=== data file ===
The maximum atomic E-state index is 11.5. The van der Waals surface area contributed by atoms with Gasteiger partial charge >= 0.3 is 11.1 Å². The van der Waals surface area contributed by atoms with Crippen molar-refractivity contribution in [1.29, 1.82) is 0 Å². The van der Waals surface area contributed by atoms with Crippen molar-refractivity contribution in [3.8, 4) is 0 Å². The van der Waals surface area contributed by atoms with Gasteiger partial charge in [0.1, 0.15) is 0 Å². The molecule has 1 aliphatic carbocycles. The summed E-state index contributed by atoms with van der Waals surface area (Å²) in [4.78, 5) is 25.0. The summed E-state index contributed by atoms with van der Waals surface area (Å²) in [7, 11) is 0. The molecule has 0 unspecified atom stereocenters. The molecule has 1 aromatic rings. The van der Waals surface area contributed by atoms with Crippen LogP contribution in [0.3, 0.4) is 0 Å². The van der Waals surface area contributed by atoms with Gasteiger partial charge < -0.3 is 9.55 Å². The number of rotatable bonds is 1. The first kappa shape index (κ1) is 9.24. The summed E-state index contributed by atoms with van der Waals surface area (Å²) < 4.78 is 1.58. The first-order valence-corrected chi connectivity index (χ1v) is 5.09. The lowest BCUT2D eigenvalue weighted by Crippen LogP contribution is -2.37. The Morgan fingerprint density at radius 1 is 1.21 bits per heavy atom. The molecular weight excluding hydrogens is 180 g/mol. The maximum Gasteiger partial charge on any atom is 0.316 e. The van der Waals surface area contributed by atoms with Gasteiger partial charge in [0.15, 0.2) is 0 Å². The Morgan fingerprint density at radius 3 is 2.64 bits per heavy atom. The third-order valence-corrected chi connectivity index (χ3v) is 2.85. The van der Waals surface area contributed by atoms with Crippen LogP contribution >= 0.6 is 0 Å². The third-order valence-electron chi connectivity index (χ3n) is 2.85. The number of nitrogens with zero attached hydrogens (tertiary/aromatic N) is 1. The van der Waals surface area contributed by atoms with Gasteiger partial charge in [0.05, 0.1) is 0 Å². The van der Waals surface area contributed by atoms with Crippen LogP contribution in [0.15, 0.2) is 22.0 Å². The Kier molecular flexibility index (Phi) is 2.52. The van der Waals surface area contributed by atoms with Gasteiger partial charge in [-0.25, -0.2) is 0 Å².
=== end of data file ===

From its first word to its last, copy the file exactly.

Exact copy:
The maximum atomic E-state index is 11.5. The van der Waals surface area contributed by atoms with Gasteiger partial charge >= 0.3 is 11.1 Å². The van der Waals surface area contributed by atoms with Crippen molar-refractivity contribution in [1.29, 1.82) is 0 Å². The van der Waals surface area contributed by atoms with Crippen molar-refractivity contribution in [3.8, 4) is 0 Å². The van der Waals surface area contributed by atoms with Gasteiger partial charge in [0.1, 0.15) is 0 Å². The molecule has 1 aliphatic carbocycles. The summed E-state index contributed by atoms with van der Waals surface area (Å²) in [4.78, 5) is 25.0. The summed E-state index contributed by atoms with van der Waals surface area (Å²) in [7, 11) is 0. The molecule has 0 unspecified atom stereocenters. The molecule has 1 aromatic rings. The van der Waals surface area contributed by atoms with Crippen LogP contribution in [0.3, 0.4) is 0 Å². The van der Waals surface area contributed by atoms with Gasteiger partial charge < -0.3 is 9.55 Å². The number of rotatable bonds is 1. The first kappa shape index (κ1) is 9.24. The summed E-state index contributed by atoms with van der Waals surface area (Å²) < 4.78 is 1.58. The first-order valence-corrected chi connectivity index (χ1v) is 5.09. The lowest BCUT2D eigenvalue weighted by Crippen LogP contribution is -2.37. The Morgan fingerprint density at radius 1 is 1.21 bits per heavy atom. The molecular weight excluding hydrogens is 180 g/mol. The maximum Gasteiger partial charge on any atom is 0.316 e. The van der Waals surface area contributed by atoms with Gasteiger partial charge in [0.15, 0.2) is 0 Å². The Morgan fingerprint density at radius 3 is 2.64 bits per heavy atom. The third-order valence-corrected chi connectivity index (χ3v) is 2.85. The van der Waals surface area contributed by atoms with Crippen LogP contribution >= 0.6 is 0 Å². The third-order valence-electron chi connectivity index (χ3n) is 2.85. The number of nitrogens with zero attached hydrogens (tertiary/aromatic N) is 1. The van der Waals surface area contributed by atoms with Gasteiger partial charge in [0.05, 0.1) is 0 Å². The van der Waals surface area contributed by atoms with Crippen LogP contribution in [0.15, 0.2) is 22.0 Å². The Kier molecular flexibility index (Phi) is 2.52. The van der Waals surface area contributed by atoms with Gasteiger partial charge in [-0.25, -0.2) is 0 Å².